“U.S. cotton is encouraged by this bipartisan congressional support for stronger trade enforcement,” NCC Chairman Larry McClendon said. “Excessive textile and apparel imports disrupt the market and pose a threat to our industry.”
The expiration of Chinese safeguards next year has raised grave concerns among the US textile sectors and its workers, as well as the US preference partners in the Central America Free Trade Agreement (CAFTA) and African countries that rely on domestic components. To underscore this point, earlier this month, 17 international textile and apparel organizations sent letters to Secretary Gutierrez, Ambassador Schwab and the chairs and ranking members of the US Senate Finance and the US House Ways and Means Committees urging the extension and expansion of the TMP.
Concerns about dumping are not unwarranted, as the expiration of quotas in ’05 resulted in a 40% price drop for and a nearly 600% volume increase of US textile and apparel imports from China, severely disrupting the market. This led the US government to impose safeguards on numerous categories of US textile and apparel imports from China, which in turn, encouraged the United States and China to negotiate the bilateral that expires at year’s end.
|Congress Approves Andean Bill|
The House and Senate approved legislation (HR 7222) to extend provisions of the Andean Trade Promotion and Drug Eradication Act (ATPDEA) for one year. The preferences program was first enacted in ’91 and was set to expire on Dec. 31, ’08.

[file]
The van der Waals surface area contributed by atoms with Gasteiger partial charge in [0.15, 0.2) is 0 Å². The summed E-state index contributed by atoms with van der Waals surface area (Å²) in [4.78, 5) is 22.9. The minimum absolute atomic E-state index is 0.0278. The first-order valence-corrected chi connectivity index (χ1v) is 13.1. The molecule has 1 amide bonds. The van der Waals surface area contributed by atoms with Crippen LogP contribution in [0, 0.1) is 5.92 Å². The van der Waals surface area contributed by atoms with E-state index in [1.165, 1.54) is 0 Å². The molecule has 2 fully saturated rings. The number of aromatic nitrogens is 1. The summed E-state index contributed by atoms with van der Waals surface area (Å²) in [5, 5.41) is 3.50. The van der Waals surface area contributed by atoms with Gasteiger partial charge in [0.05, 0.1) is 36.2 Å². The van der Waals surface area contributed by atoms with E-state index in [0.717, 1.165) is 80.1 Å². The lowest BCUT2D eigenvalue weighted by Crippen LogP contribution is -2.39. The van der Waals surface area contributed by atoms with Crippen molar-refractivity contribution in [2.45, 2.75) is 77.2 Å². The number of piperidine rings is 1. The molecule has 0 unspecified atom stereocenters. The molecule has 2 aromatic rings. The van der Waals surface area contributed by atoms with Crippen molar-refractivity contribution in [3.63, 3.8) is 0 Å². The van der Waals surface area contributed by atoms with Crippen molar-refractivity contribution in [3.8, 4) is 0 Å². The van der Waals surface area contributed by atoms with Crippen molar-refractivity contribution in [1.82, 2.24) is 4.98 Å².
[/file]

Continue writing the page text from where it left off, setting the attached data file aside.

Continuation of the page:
The legislation provides duty-free treatment to certain exports from Colombia, Peru, Ecuador and Bolivia. Textile and apparel products assembled in those countries using US components are eligible for preferential US access.
In the case of Colombia, there is significant trade in US cotton yarn which would be threatened if the legislation had not been approved.
The US and Colombia have negotiated a Free Trade Agreement (FTA) which would replace the ATPDEA but Congressional approval of the FTA is uncertain. Some members had objected to the extension assuming it would force a vote on the FTA but USTR urged members to support the extension.
While the legislation provides a one-year extension for Colombia, it limits the extension to six months – subject to further review – for Ecuador and Bolivia because of their actions against US investors. USTR has taken separate action to strip Bolivia of ATPDEA benefits.
The legislation also includes a provision to compensate the Dominican Republic for a concession on certain pocketing material used in pants entering the United States duty-free under the Central America Free Trade Agreement (CAFTA). And, the legislation extends the Generalized System of Preferences which provides preferential treatment for certain products from developing countries.
|Prices Effective: Oct. 3-9, '08|